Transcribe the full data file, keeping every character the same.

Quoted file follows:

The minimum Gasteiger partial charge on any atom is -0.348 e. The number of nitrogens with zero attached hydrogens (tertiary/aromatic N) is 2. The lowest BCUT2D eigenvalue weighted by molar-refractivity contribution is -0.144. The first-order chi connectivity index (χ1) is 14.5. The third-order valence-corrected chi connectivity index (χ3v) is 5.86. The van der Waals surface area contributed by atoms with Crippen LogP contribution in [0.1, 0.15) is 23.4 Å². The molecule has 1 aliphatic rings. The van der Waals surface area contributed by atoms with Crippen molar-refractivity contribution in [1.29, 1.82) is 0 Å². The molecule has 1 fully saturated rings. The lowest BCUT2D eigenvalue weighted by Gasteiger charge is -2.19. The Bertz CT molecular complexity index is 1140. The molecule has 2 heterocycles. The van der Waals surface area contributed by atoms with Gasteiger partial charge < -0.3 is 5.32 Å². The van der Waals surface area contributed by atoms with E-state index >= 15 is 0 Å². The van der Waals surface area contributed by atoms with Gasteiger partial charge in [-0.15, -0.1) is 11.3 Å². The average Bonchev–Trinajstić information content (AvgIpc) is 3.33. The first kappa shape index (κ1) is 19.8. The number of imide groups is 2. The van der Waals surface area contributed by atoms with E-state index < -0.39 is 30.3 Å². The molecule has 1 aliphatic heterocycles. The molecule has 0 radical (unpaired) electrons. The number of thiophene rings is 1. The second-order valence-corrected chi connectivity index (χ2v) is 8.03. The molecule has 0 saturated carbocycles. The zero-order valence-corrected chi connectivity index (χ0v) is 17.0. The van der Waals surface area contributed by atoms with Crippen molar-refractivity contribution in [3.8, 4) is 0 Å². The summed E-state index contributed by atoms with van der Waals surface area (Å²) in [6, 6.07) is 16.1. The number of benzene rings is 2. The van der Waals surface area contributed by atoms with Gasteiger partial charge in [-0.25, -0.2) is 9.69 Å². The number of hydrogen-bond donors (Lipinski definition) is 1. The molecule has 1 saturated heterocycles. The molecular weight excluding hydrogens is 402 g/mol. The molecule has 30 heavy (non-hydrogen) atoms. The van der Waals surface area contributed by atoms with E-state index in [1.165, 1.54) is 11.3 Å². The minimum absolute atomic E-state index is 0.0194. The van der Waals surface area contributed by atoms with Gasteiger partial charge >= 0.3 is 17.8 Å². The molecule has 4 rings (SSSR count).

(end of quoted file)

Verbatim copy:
The minimum Gasteiger partial charge on any atom is -0.348 e. The number of nitrogens with zero attached hydrogens (tertiary/aromatic N) is 2. The lowest BCUT2D eigenvalue weighted by molar-refractivity contribution is -0.144. The first-order chi connectivity index (χ1) is 14.5. The third-order valence-corrected chi connectivity index (χ3v) is 5.86. The van der Waals surface area contributed by atoms with Crippen LogP contribution in [0.1, 0.15) is 23.4 Å². The molecule has 1 aliphatic rings. The van der Waals surface area contributed by atoms with Crippen molar-refractivity contribution in [1.29, 1.82) is 0 Å². The molecule has 1 fully saturated rings. The lowest BCUT2D eigenvalue weighted by Gasteiger charge is -2.19. The Bertz CT molecular complexity index is 1140. The molecule has 2 heterocycles. The van der Waals surface area contributed by atoms with Gasteiger partial charge < -0.3 is 5.32 Å². The van der Waals surface area contributed by atoms with E-state index >= 15 is 0 Å². The van der Waals surface area contributed by atoms with Gasteiger partial charge in [-0.15, -0.1) is 11.3 Å². The average Bonchev–Trinajstić information content (AvgIpc) is 3.33. The first kappa shape index (κ1) is 19.8. The number of imide groups is 2. The van der Waals surface area contributed by atoms with E-state index < -0.39 is 30.3 Å². The molecule has 1 aliphatic heterocycles. The molecule has 0 radical (unpaired) electrons. The number of thiophene rings is 1. The second-order valence-corrected chi connectivity index (χ2v) is 8.03. The molecule has 0 saturated carbocycles. The zero-order valence-corrected chi connectivity index (χ0v) is 17.0. The van der Waals surface area contributed by atoms with Crippen molar-refractivity contribution in [3.8, 4) is 0 Å². The summed E-state index contributed by atoms with van der Waals surface area (Å²) in [6, 6.07) is 16.1. The number of benzene rings is 2. The van der Waals surface area contributed by atoms with Gasteiger partial charge in [-0.25, -0.2) is 9.69 Å². The number of hydrogen-bond donors (Lipinski definition) is 1. The molecule has 1 saturated heterocycles. The molecular weight excluding hydrogens is 402 g/mol. The molecule has 30 heavy (non-hydrogen) atoms. The van der Waals surface area contributed by atoms with E-state index in [1.165, 1.54) is 11.3 Å². The minimum absolute atomic E-state index is 0.0194. The van der Waals surface area contributed by atoms with Gasteiger partial charge >= 0.3 is 17.8 Å². The molecule has 4 rings (SSSR count).